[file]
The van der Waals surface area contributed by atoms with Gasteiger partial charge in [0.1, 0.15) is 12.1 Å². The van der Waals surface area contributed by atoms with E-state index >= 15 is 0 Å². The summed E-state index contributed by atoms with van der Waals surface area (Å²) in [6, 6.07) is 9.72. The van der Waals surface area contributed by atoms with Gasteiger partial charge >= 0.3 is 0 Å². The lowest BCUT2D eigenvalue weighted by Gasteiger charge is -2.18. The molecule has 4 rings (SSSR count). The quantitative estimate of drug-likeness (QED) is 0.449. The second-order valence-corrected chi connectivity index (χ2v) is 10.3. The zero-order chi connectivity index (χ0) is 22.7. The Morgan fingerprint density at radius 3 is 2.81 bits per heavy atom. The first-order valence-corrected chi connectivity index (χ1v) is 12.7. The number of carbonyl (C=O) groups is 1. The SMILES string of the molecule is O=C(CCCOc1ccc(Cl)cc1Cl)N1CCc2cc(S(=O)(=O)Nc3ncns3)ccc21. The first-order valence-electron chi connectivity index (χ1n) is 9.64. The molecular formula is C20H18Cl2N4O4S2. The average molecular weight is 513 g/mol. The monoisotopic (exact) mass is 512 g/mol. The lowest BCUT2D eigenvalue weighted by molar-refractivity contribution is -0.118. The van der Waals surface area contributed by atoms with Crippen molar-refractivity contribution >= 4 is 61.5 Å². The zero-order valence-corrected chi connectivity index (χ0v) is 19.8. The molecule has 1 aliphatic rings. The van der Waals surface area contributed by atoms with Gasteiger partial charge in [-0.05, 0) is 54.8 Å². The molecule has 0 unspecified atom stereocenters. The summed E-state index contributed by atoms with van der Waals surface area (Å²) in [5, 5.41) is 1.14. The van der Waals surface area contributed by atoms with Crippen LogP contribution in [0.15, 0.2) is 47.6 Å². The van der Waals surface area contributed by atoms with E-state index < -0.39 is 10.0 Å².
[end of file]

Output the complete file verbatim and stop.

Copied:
The van der Waals surface area contributed by atoms with Gasteiger partial charge in [0.1, 0.15) is 12.1 Å². The van der Waals surface area contributed by atoms with E-state index >= 15 is 0 Å². The summed E-state index contributed by atoms with van der Waals surface area (Å²) in [6, 6.07) is 9.72. The van der Waals surface area contributed by atoms with Gasteiger partial charge >= 0.3 is 0 Å². The lowest BCUT2D eigenvalue weighted by Gasteiger charge is -2.18. The molecule has 4 rings (SSSR count). The quantitative estimate of drug-likeness (QED) is 0.449. The second-order valence-corrected chi connectivity index (χ2v) is 10.3. The zero-order chi connectivity index (χ0) is 22.7. The Morgan fingerprint density at radius 3 is 2.81 bits per heavy atom. The first-order valence-corrected chi connectivity index (χ1v) is 12.7. The number of carbonyl (C=O) groups is 1. The SMILES string of the molecule is O=C(CCCOc1ccc(Cl)cc1Cl)N1CCc2cc(S(=O)(=O)Nc3ncns3)ccc21. The first-order valence-electron chi connectivity index (χ1n) is 9.64. The molecular formula is C20H18Cl2N4O4S2. The average molecular weight is 513 g/mol. The monoisotopic (exact) mass is 512 g/mol. The lowest BCUT2D eigenvalue weighted by molar-refractivity contribution is -0.118. The van der Waals surface area contributed by atoms with Crippen molar-refractivity contribution >= 4 is 61.5 Å². The zero-order valence-corrected chi connectivity index (χ0v) is 19.8. The molecule has 1 aliphatic rings. The van der Waals surface area contributed by atoms with Gasteiger partial charge in [-0.05, 0) is 54.8 Å². The molecule has 0 unspecified atom stereocenters. The summed E-state index contributed by atoms with van der Waals surface area (Å²) in [5, 5.41) is 1.14. The van der Waals surface area contributed by atoms with Crippen LogP contribution in [0.15, 0.2) is 47.6 Å². The van der Waals surface area contributed by atoms with E-state index < -0.39 is 10.0 Å².